We couldn’t hold our Annual Open Gardens weekend this year, for obvious reasons. So we’ve created a special webiste where you can take a peek into some of the gardens that would have been open, and some that wouldn’t. It’s in a good cause, with voluntary donations to Weldmar Hospicecare. The address is www.upweyopengardens.uk.
A number of people have asked for information about electrical works being carried out on the Old Roman Road next to the field on the West side about 200 yards beyond the end of the metalled surface.
SSE have been connecting from a high voltage cable that runs under the track to a transformer cabinet inside the field. The installation of the cabinet and its power supply is apparently a “permitted development” – that is, one not requiring planning permission. See a letter from Dorset Council confirming this.
There has been no planning application by the field owners for any activity or building in the field. It is not known what the intended use of the electrical supply is. Planning permission would be needed to park caravans or motor homes other than in very small numbers for short periods of time, not exceeding 28 days in total in a 365 day period. Given that the field is inside the Area of Outstanding Natural Beauty and the site is clearly visible from a considerable distance it seems unlikely that permission would be granted for caravans or any other non agricultural use.
Dorset Council has been asked, by the Trail Riders Fellowship (https://www.trf.org.uk/) to “correct” the definitive map of rights of way and record the South Dorset Ridgeway between the bridge over the relief road section of the A354 and the top of Goulds Hill as a byway open to all traffic or “BOAT”.
The original application was made long before the construction of the relief road, but was held up by a connected Court case. The Council now has to consider the application.
The Upwey Society has objected. What we said was:
“The Society believes that the Council should not make the requested orders.
Our primary reason is that any existing right of way for mechanically propelled vehicles (without our accepting that there was such a right) was extinguished by Section 67 of the Natural Environment and Rural Communities Act 2006. None of the exceptions in Section 67 apply. Specifically the exceptions in subsection (2) are not relevant in this case. To take them in turn:
- In relation to (2)(a), the main use of the bridleways by the public was not by mechanically propelled vehicles in the 5 years before May 2006. They were predominantly used by walkers, both local and long distance (BR39 was then part of the South West Coast Path). They were also used by horse-riders. Use by farm traffic, not the main use in any event, would have been for private access to nearby fields by David Foot Ltd.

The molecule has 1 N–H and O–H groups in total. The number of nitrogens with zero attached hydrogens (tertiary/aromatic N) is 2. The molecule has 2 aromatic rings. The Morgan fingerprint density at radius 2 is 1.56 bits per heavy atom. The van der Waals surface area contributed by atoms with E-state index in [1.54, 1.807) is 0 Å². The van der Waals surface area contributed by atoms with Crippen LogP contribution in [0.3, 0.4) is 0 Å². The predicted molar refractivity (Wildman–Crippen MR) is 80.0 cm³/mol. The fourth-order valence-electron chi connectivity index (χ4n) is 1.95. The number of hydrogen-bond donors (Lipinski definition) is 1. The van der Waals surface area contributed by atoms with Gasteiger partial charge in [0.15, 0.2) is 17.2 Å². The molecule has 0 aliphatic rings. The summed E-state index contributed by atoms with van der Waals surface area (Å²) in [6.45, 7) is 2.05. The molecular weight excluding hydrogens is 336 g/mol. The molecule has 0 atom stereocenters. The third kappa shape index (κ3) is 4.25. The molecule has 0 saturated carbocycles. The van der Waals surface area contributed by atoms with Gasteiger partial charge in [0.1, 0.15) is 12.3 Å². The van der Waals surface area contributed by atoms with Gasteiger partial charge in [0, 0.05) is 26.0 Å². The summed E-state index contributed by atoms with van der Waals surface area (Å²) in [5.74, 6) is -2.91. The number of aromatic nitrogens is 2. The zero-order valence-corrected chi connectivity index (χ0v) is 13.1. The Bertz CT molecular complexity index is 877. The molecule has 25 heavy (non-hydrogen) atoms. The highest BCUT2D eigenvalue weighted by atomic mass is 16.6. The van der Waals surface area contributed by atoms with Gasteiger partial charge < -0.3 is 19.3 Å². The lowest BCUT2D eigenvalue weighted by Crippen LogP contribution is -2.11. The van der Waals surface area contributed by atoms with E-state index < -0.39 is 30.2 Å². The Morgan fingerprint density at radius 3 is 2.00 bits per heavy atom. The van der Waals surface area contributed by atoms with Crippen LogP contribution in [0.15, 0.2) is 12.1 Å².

- The bridleways were not, to our knowledge, on the list referred to in (2)(b).
- (2)(c) would have required the bridleways to have been created on terms expressly providing for mechanically propelled vehicles. They are part of a pre-historic ridgeway route and were defined as public carriageways at the time of the Upwey Inclosures of 1838, predating mechanical propulsion!
- 2(d) does not apply.
- The right of way was not created by virtue of use by mechanical vehicles as (2)(e) would require. (See the earlier observation on their antiquity and formalisation.)
Self-evidently the application for the new BOAT joining the Dorchester Road cannot be allowed. Since the construction of the relief road, the right of way does not exist, and nor does the point at which it would have met the Dorchester Road.
In any event the bridleways are unsuitable and impracticable for public use by motor vehicles. If they were in use as BOATs there would be nowhere for traffic to legally exit to the east. The C54 minor road (open to the A354 when the application was made) is now only a bridleway as it crosses the relief road. Traffic would perhaps be tempted to illegally use the old A354, which is also now only a bridleway. Using the proposed BOAT as a through route would mean using the Old Roman Road (the continuation of The Ridgeway) to join or leave it. This would be undesirable for a number of reasons, not least the speed at which off-road vehicles already sometimes travel down the steep metalled part of the Ridgeway. (At present such vehicles legally use the Old Roman Road, to or from the junction with the bridleways, illegally using the bridleways to the west, the bridleways or the farm track to the east, and often the old A354).”
A planning application for 18 houses on the open space behind Dorchester Road and Elwell Street was rejected by the Council in 2019 (see previous news page). The Upwey Society had objected to the proposal.
Although the application was comprehensively rejected by the Council, the developer later resubmitted an application to the new Dorset Council for fundamentally the same scheme (with a few minor changes).
The Society objected to the development on exactly the same grounds as the first time, namely: that the application is contrary to local adopted policy; is situated outside the Defined Development Boundary; that it is within an area designated as an important open gap and the Upwey Conservation area.
Dorset Council did not decide the new application within the laid down timescales. The developer therefore invoked their right of appeal to the Planning Inspectorate (a central Government executive agency). The Upwey Society made a short submission referring the inspector to out porevious objection.
In early April the appeal was rejected.
A planning application for 18 houses on the open space behind Dorchester Road and Elwell Street was rejected earlier this year (see previous news page). The Upwey Society objected to the proposal.